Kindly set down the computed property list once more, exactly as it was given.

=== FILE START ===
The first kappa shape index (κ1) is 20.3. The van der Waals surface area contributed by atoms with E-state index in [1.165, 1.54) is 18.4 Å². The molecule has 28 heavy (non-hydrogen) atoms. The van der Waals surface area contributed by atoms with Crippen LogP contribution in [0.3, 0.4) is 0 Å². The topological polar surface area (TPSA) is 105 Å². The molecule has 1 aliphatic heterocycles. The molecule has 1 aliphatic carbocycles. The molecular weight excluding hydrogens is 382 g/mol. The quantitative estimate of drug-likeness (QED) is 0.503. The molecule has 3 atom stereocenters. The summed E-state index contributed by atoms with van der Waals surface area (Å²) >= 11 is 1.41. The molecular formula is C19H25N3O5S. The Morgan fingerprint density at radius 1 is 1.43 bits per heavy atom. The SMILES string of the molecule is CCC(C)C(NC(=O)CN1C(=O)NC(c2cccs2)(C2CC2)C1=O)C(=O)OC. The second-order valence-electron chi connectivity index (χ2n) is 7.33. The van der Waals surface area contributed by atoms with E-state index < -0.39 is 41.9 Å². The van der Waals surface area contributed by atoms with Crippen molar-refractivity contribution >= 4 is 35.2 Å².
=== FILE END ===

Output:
The first kappa shape index (κ1) is 20.3. The van der Waals surface area contributed by atoms with E-state index in [1.165, 1.54) is 18.4 Å². The molecule has 28 heavy (non-hydrogen) atoms. The van der Waals surface area contributed by atoms with Crippen LogP contribution in [0.3, 0.4) is 0 Å². The topological polar surface area (TPSA) is 105 Å². The molecule has 1 aliphatic heterocycles. The molecule has 1 aliphatic carbocycles. The molecular weight excluding hydrogens is 382 g/mol. The quantitative estimate of drug-likeness (QED) is 0.503. The molecule has 3 atom stereocenters. The summed E-state index contributed by atoms with van der Waals surface area (Å²) >= 11 is 1.41. The molecular formula is C19H25N3O5S. The Morgan fingerprint density at radius 1 is 1.43 bits per heavy atom. The SMILES string of the molecule is CCC(C)C(NC(=O)CN1C(=O)NC(c2cccs2)(C2CC2)C1=O)C(=O)OC. The second-order valence-electron chi connectivity index (χ2n) is 7.33. The van der Waals surface area contributed by atoms with E-state index < -0.39 is 41.9 Å². The van der Waals surface area contributed by atoms with Crippen molar-refractivity contribution >= 4 is 35.2 Å².